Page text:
In all of this we do not deny that some if not many who were descended in some way from the ten tribes became converts. Indeed, we with Smith do see the 144,000 of Revelation as potentially inclusive in that package. But Smith has forgotten that following this 144,000 was also "a great multitude, which no man could number, of all nations, and kindreds, and people, and tongues...." (Rev. 7:9) which clearly means that there is more to it, and Smith's scenario of Paul blindly preaching to everyone with only those who were physically descended from Abraham actually being saved is an insane mockery not supported by any linguistic, social, or ethnoloigcal data, and can only be found in the NT by assuming that it is true and then reading all texts in light of it.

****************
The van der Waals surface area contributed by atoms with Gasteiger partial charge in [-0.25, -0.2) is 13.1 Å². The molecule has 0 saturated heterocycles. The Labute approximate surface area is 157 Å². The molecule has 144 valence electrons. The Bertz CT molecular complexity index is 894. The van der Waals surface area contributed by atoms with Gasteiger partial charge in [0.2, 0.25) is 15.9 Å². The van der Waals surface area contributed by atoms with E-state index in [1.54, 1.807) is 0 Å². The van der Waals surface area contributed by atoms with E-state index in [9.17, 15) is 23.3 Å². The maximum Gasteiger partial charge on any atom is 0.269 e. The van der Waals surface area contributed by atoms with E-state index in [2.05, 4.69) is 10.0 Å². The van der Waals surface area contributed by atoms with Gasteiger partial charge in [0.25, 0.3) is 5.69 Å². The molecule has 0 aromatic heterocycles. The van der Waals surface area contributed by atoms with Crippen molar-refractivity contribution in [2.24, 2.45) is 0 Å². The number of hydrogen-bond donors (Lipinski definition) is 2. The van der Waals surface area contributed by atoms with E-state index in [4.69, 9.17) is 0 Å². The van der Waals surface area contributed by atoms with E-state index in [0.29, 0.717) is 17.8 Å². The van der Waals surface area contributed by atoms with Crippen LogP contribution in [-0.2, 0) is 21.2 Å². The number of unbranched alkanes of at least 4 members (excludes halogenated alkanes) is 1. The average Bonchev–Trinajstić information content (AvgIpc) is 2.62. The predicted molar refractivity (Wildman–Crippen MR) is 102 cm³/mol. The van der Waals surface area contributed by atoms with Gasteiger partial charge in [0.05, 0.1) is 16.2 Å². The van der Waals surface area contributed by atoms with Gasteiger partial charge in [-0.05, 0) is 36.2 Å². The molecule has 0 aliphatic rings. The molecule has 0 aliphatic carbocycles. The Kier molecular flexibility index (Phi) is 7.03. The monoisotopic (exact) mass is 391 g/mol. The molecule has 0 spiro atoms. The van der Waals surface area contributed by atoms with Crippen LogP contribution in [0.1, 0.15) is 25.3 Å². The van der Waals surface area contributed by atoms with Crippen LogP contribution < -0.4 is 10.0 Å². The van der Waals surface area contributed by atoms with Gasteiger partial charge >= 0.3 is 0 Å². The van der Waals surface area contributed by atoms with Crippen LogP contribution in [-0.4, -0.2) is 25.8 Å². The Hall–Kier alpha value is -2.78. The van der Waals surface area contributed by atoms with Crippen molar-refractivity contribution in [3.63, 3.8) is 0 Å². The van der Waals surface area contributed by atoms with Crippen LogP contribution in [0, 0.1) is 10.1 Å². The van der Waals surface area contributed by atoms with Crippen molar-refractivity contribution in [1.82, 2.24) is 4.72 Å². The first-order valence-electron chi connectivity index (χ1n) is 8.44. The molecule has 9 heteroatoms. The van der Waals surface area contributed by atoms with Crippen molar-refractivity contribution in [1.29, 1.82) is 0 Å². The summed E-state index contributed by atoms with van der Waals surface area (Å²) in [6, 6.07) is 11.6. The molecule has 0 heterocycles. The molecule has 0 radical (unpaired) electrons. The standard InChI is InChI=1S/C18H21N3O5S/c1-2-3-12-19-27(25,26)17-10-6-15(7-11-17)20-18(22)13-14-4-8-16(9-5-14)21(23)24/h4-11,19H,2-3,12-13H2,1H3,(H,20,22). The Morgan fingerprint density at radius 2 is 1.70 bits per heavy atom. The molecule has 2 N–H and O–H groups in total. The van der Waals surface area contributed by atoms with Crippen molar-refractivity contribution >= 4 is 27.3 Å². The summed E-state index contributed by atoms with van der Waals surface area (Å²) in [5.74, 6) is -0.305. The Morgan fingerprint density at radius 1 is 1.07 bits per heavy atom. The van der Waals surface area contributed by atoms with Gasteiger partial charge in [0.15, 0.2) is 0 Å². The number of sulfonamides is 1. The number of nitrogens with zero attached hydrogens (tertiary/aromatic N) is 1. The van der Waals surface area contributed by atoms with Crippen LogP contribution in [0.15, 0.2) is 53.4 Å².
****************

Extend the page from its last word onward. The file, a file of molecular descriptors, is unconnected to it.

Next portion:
(A questioner who made this point to Smith was waved off with the question, "Would you agree that the same group in Revelation 7 are the same as those in Acts 2:5-11?" -- which it decidedly is not; these in Acts 2 are "Jews" out of every nation while the people of Rev. 7:9 are of the nations.)

Further on Smith is confronted with a point similar to our own about Genesis 12 being a picture of worldwide blessing. As stated it does not appeal to the linguistic data, and Smith's response is clouded:

Doesn't Paul state that Abraham's Seed was the Messiah? And that those who were chosen were to be part of that Seed? Was Abraham ever promised the world? Or did God give him the Land - the Promised Land? The bondwoman was excluded…